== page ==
• Course schedule and assignment requirements should be hyperlinked and/or on separate handouts that allow for later changes or updates. This will increase the navigability of course information. Assignment descriptions should express learning objectives, which should be reflected in a grading rubric. Students should understand why they are doing an assignment and understand the connection with how they are graded.
  • Lateness and absence policy: Consider how demands on the time of students of marginalized backgrounds are relatively elevated. Avoid characterizing lateness or absence as a personal affront, rudeness, or misbehavior. Provide opportunities for makeup, or if unallowable, specifically explain why an in-class experience is essential for achieving course goals.

Accessibility and Inclusion Statement 

  • Avoid using “disability” or other specific identity markers in the header: The Statement should be framed as being applicable to all students, and discourage the perception that it is addressing a perceived deficiency among certain groups or conditions.
  • Early and prominent in the syllabus: Closeness to the top of the page is a visual signifier of relative importance.
  • Personalized: It should be in addition to your institution’s required statement, thereby asserting your personal interest in creating an inclusive atmosphere for students. By exceeding institutional standards you will demonstrate that you do not perceive to accessibility to be an administrative or bureaucratic matter, and recognize that institutional support is not always sufficient to fulfill students’ needs.
  • Collaborative in tone: While the responsibility for access is on you, assume students know best how they can be accommodated and express a desire to work together.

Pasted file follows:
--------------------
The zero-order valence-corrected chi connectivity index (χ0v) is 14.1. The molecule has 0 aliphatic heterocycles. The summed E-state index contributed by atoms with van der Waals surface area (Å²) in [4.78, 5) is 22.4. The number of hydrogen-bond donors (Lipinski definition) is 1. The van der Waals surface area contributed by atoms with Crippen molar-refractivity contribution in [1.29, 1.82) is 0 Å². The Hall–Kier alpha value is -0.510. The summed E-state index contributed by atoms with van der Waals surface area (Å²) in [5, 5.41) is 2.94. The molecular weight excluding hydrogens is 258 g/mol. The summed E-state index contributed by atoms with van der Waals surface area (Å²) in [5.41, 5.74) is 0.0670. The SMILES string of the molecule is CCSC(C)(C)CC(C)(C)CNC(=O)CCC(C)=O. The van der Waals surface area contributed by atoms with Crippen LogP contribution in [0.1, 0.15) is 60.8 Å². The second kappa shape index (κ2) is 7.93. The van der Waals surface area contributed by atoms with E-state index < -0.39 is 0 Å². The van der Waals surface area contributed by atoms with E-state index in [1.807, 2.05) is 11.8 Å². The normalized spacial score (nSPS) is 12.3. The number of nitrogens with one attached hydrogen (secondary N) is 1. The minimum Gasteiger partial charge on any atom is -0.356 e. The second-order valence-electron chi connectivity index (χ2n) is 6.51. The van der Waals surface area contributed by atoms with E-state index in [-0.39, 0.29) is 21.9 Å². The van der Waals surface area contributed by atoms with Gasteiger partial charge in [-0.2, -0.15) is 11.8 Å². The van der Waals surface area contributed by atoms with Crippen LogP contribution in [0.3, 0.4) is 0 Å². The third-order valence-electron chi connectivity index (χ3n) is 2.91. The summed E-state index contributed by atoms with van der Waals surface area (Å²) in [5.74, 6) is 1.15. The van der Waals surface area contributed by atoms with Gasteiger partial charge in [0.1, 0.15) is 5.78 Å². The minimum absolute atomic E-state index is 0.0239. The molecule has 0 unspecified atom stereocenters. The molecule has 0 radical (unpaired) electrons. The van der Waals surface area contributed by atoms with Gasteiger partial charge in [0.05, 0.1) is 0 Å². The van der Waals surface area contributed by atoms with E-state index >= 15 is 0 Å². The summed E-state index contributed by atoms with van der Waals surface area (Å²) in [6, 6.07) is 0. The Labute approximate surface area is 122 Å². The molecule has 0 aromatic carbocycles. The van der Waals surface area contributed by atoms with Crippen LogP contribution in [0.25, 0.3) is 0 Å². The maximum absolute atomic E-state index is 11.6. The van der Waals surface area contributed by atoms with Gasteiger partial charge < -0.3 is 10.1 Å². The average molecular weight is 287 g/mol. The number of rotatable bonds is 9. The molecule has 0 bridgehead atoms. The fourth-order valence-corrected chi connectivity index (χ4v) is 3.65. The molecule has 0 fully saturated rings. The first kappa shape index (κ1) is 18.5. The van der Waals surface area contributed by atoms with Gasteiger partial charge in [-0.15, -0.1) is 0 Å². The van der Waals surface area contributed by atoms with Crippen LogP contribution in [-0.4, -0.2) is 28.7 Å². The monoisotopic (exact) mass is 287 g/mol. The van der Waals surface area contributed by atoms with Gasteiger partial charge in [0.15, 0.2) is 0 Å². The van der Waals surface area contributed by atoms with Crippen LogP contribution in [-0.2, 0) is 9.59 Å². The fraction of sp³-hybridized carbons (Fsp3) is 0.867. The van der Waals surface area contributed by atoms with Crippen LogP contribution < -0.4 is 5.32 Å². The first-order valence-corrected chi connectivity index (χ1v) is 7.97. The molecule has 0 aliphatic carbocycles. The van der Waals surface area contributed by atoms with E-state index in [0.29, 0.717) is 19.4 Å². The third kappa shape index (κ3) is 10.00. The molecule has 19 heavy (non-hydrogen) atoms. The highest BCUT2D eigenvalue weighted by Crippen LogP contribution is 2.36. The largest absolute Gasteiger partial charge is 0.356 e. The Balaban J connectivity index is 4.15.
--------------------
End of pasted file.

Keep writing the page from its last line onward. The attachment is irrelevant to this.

• Indicate flexibility and possibility of individualized adjustments. Demonstrate willingness to be approached by, work individually with, and make adjustments for individual students.
  • Refer to offices of institutional support: provide location and contact information of other resources at your institution that can support students’ needs.

Example Accessibility Statements:

Below are three sample accessibility statements.

The first two appear in Tara Wood and Shannon Madden’s “Suggested Practices for Syllabus Accessibility Statements.”


Margaret Price:

“I assume that all of us learn in different ways, and that the organization of any course will accommodate each student differently. For example, you may prefer to process information by speaking and listening, so that some of the written handouts I provide may be difficult to absorb. Please talk to me as soon as you can about your individual learning needs and how this course can best accommodate them. If you do not have a documented disability, remember that other support services, including the Writing Center and the Learning Resources Center, are available to all students.”

Jay Dolmage: